Congenital Toxoplasmosis

Toxoplasmosis is an infection caused from exposure to the parasite Toxoplasma gondii, which can be found in cat litter, undercooked meat and seafood.

It is particularly problematic during pregnancy because untreated women can pass it to their babies (congenital toxoplasmosis).

While most infected newborns don’t have symptoms, they are likely to develop health problems by adolescence.

Remarkable Care for Kids

  • Maternal-fetal medicine physicians at Rush have expertise in caring for pregnant women with toxoplasmosis and delivering their babies. They often collaborate with pediatric specialists, geneticists and social workers in the Fetal and Neonatal Medicine Center.
  • In rare instances, babies infected with toxoplasmosis are born with health problems. At Rush, these babies are cared for in a level III neonatal intensive care unit (NICU). The NICU at Rush provides the highest level of care available for seriously ill babies.
  • Doctors at Rush deliver babies at the new and spacious Rush Family Birth Center. All services — including the NICU — are located on one floor. So when seconds count most, mothers and babies can get the care they need.
  • At Rush, physicians from more than 30 specialties address the full range of pediatric diseases and congenital problems. As a state-designated children’s hospital, Rush University Children’s Hospital provides care that empowers parents and advances medical science.

Toxoplasmosis: what you should know

  • More than 60 million people in the U.S. may be infected by toxoplasmosis. But because your immune system usually stops the parasite from making you sick, most people don’t have toxoplasmosis symptoms.
  • Toxoplasmosis is especially worrisome for pregnant women and people with severely weakened immune systems. If you get toxoplasmosis before or during pregnancy, it can eventually lead to blindness and brain damage in your child if not treated quickly.
  • If you’re pregnant, you don’t need to get rid of your cat (but don’t buy a new one or pet strays). Just take precautions to prevent infection:
    • Ask someone else to change the cat litter or keep your cat outdoors.
    • If you have to do the job, wear gloves while changing the litter and wash your hands thoroughly afterward.
    • Don’t eat raw meat or seafood.
    • Wear gloves while gardening and wash hands thoroughly afterward as the parasite can live in your yard’s soil.

Toxoplasmosis symptoms

  • Flu-like symptoms, including swollen lymph glands and muscle aches that last for a month or longer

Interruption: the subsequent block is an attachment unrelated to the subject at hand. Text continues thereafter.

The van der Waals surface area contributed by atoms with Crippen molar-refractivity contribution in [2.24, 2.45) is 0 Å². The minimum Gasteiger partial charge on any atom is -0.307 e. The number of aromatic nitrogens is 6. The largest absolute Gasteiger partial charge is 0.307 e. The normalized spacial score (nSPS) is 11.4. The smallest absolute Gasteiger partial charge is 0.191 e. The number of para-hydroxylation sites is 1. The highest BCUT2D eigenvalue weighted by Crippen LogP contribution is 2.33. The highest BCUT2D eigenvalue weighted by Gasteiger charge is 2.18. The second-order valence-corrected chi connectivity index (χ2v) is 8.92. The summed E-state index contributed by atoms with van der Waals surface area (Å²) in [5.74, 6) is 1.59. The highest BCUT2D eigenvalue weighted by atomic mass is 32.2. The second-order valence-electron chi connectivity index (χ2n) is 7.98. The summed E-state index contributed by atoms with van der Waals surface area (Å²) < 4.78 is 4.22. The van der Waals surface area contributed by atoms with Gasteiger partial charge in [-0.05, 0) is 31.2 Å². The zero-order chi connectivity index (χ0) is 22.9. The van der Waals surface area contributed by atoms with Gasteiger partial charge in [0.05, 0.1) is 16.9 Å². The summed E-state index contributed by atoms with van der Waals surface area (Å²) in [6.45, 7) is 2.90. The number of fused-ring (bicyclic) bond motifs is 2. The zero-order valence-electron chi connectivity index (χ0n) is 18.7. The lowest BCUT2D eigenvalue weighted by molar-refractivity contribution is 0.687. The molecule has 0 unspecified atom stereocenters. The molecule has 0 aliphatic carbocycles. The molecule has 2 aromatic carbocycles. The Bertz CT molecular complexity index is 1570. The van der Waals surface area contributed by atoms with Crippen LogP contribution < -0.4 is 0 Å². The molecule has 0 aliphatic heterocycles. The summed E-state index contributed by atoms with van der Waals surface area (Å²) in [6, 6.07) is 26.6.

• Reduced or blurred vision (ocular toxoplasmosis)
  • Eye pain (especially with bright lights), eye redness and tearing (ocular toxoplasmosis)

How can I get help for toxoplasmosis?

Talk to your primary care doctor or OB-GYN about being tested for toxoplasmosis. This is especially important if you are considering getting pregnant or are pregnant. Blood tests can determine if you have the infection.

For most people, treatment is not necessary. If you are pregnant or have a weakened immune system, your doctor may prescribe medications or recommend a specialist, such as a maternal-fetal medicine specialist.

Care for congenital toxoplasmosis at Rush 

When faced with a complicated pregnancy that may affect your child’s health, you want assurance that you and your baby are in capable and caring hands.

High-risk pregnancy physicians at Rush, also called maternal-fetal medicine specialists, can diagnose and potentially treat toxoplasmosis during pregnancy. They can coordinate care after birth through the Rush Fetal and Neonatal Medicine Center to significantly reduce health risks to your child.

The key is to identify the problem as quickly as possible so doctors can take the appropriate steps.

Maternal-fetal medicine specialists at Rush are closely connected to pediatricians and pediatric specialists at the Rush University Children’s Hospital, as are ob/gyns at Rush. Doctors caring for children at Rush include the following:

Together, these doctors can monitor your child’s development throughout childhood and adolescence. And if necessary, they collaborate to address signs of eye disease or brain damage and treat your child’s health problems.